Language facts: Language poster for Norway
Language poster for Norway.
Vitality. Both Norwegian Bokmål and Norwegian Nynorsk are among the world’s one hundred most vital languages. Norwegian Nynorsk is used less widely in Norway than Norwegian Bokmål, but with its 600 000 users, it is a large language in a global context. Seven out of ten languages in the world are used by fewer than 100 000 people.
Equality. When the Norwegian national assembly, Stortinget, in 1885 voted to grant equal status to Nynorsk and Bokmål as two Norwegian languages, Norway became one of the first formally multilingual states in the world. Today, Norway is divided down the middle on the issue of whether the two languages should continue to enjoy this equality.
Democracy. Since 1892, the inhabitants locally have decided on which language to use in church and school. Since 1930, the local municipalities have decided which language the state authorities should use in their communication with them. After more than 4000 local referendums, language and democracy is more closely linked in Norway than in many other countries. The language struggle has taught Norwegians how to solve cultural conflicts without violence.
Stability. In very many areas of society, the use of Norwegian Nynorsk and Norwegian Bokmål is fairly stable. Half of those who use Norwegian Nynorsk during their compulsory education remain users of Nynorsk during upper secondary school. Rather more adult women than men use Norwegian Nynorsk, but young women are often more critical of Nynorsk than young men. The use of Norwegian Bokmål increases in accordance with increased income and education.
Spoken language. The greatest linguistic change in Norway during the last fifty years is that the majority of people now speak dialect in most contexts, but not everyone accepts this fact. Far more people speak their dialect privately than at work, and when at work, women in particular tend to normalise their language in the direction of Norwegian Bokmål. The Norwegian Broadcasting Corporation NRK uses more dialect than a few decades ago, especially on the radio. This change has mainly affected the use of standard Bokmål, which is barely used any longer in its spoken form north of the county of Trøndelag.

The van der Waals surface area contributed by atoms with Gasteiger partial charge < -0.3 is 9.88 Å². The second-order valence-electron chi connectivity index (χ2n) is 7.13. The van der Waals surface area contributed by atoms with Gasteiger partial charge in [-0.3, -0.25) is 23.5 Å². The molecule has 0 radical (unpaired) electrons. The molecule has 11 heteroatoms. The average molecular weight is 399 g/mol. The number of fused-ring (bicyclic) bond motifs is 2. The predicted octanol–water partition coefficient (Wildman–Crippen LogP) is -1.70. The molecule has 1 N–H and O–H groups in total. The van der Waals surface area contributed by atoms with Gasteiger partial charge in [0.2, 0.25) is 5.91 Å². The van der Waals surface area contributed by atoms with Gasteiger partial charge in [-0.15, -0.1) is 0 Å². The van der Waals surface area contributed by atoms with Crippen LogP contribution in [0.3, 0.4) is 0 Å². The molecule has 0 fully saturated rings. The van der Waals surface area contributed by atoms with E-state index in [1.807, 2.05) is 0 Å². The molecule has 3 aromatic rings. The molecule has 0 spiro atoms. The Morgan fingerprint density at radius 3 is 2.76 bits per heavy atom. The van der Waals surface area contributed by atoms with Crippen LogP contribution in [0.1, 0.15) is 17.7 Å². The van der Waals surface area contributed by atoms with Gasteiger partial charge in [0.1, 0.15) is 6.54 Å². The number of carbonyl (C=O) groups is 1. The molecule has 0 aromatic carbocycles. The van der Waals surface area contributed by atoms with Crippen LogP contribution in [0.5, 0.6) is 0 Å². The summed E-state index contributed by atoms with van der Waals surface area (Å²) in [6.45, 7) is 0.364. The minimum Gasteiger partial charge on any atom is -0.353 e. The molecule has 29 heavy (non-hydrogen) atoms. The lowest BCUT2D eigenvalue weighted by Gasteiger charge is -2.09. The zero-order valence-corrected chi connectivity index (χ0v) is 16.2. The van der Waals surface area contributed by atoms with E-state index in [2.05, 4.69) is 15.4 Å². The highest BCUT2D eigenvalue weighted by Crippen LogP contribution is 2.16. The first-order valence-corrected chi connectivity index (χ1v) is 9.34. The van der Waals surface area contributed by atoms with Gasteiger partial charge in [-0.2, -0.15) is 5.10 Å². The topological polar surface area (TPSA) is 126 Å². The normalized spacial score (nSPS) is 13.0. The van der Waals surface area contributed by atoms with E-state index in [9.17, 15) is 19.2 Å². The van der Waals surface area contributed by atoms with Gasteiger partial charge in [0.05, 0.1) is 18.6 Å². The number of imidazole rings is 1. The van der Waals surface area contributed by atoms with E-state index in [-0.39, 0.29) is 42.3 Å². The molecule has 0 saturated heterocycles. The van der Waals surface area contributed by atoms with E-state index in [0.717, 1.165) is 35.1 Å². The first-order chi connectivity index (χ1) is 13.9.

The press. Norwegian Bokmål is the most widely used written language in Norway, in its spoken form it is the majority language only in Eastern Norway. Norwegian Bokmål is under pressure from English, especially in the fields of science, business life and the entertainment industry. The Sami language is generally under pressure from Norwegian Bokmål, and Norwegian Nynorsk is under pressure from Bokmål in some fields. Norwegian Bokmål users are more positive towards English than Norwegian Nynorsk users are.
Difference of opinion. People in the north and west of the country are the most positive to the use of dialects – and are also those who use their dialect most actively – while people in Oslo are the least positive. Women are more positive than men, and those with a poor education want less linguistic variation than those with a longer education. The only language issue that Oslo inhabitants and people in the north of the country agree on is their opposition towards Norwegian Nynorsk.
Indigenous peoples and minorities. The Northern Sami language enjoys a far stronger position today than prior to the 1980s, whereas the Lule Sami and Southern Sami languages are facing difficulties. The decline of the Kven language can perhaps be slowing down.
Multilingual. One in three Norwegians is positive to a more multilingual Norway, one in three is negative. Women are more positive than men, younger people more positive than older, and people with a higher education are more positive than those with little education. Many Norwegian Nynorsk users and a few Norwegian Bokmål users are bilingual in reality.
English. Men are more positive than women to the use of English, the younger generation is much more positive than the older, and people in the Oslo region are more positive than people in the west and north of the country.
Dictionaries. «Norsk Ordbok» for Norwegian Nynorsk and all Norwegian dialects (2017) is with its 325 000 entries one of the largest dictionaries in the world. «Det Norske Akademis Store Ordbok» (2017) for Riksmål and Norwegian Bokmål contains 225 000 headwords.
Understanding. The wide linguistic variety that is to be found in everyday life in Norway is an important reason why most Norwegians understand other Scandinavian languages better than Swedes and Danes do.
Digital written culture. The Internet and social media strengthen the position of other languages than English internationally, and both Norwegian Nynorsk and Norwegian Bokmål in Norway. For some people, dialects have become a third non-standard written language in digital media, but in general, eight out of ten do not use dialect in writing.
English translation Howard Medland
About the article
Extracts from Ottar Grepstad: Språkfakta 2015. Ørsta 2015. Digital and interactive version by Allkunne 2019.
Sist oppdatert: 24.12.2019